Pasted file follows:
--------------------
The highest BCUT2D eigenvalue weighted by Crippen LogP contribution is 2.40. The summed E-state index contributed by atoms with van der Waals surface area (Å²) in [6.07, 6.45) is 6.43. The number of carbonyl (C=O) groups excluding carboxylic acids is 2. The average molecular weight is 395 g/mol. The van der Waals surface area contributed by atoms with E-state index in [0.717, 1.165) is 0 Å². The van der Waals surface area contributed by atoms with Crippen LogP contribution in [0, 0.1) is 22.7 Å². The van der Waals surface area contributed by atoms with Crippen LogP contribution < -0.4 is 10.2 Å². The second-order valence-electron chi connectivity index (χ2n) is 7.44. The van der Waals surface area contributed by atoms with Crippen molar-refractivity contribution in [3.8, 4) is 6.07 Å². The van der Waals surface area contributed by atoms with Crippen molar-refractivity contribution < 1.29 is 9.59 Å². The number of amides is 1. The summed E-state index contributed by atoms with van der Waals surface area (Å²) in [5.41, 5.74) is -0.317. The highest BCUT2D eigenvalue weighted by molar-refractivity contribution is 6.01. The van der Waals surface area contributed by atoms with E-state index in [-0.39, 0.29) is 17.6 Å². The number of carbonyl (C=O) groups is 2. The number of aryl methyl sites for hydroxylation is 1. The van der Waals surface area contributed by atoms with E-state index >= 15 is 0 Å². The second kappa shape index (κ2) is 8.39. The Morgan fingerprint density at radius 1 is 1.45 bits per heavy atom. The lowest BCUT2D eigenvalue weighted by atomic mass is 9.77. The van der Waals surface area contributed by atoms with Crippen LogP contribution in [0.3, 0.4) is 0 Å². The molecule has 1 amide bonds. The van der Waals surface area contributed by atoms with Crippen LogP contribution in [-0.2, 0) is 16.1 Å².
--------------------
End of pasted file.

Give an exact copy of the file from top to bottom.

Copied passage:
The highest BCUT2D eigenvalue weighted by Crippen LogP contribution is 2.40. The summed E-state index contributed by atoms with van der Waals surface area (Å²) in [6.07, 6.45) is 6.43. The number of carbonyl (C=O) groups excluding carboxylic acids is 2. The average molecular weight is 395 g/mol. The van der Waals surface area contributed by atoms with E-state index in [0.717, 1.165) is 0 Å². The van der Waals surface area contributed by atoms with Crippen LogP contribution in [0, 0.1) is 22.7 Å². The van der Waals surface area contributed by atoms with Crippen LogP contribution < -0.4 is 10.2 Å². The second-order valence-electron chi connectivity index (χ2n) is 7.44. The van der Waals surface area contributed by atoms with Crippen molar-refractivity contribution in [3.8, 4) is 6.07 Å². The van der Waals surface area contributed by atoms with Crippen molar-refractivity contribution < 1.29 is 9.59 Å². The number of amides is 1. The summed E-state index contributed by atoms with van der Waals surface area (Å²) in [5.41, 5.74) is -0.317. The highest BCUT2D eigenvalue weighted by molar-refractivity contribution is 6.01. The van der Waals surface area contributed by atoms with E-state index in [-0.39, 0.29) is 17.6 Å². The number of carbonyl (C=O) groups is 2. The number of aryl methyl sites for hydroxylation is 1. The van der Waals surface area contributed by atoms with E-state index >= 15 is 0 Å². The second kappa shape index (κ2) is 8.39. The Morgan fingerprint density at radius 1 is 1.45 bits per heavy atom. The lowest BCUT2D eigenvalue weighted by atomic mass is 9.77. The van der Waals surface area contributed by atoms with Crippen LogP contribution in [0.3, 0.4) is 0 Å². The molecule has 1 amide bonds. The van der Waals surface area contributed by atoms with Crippen LogP contribution in [-0.2, 0) is 16.1 Å².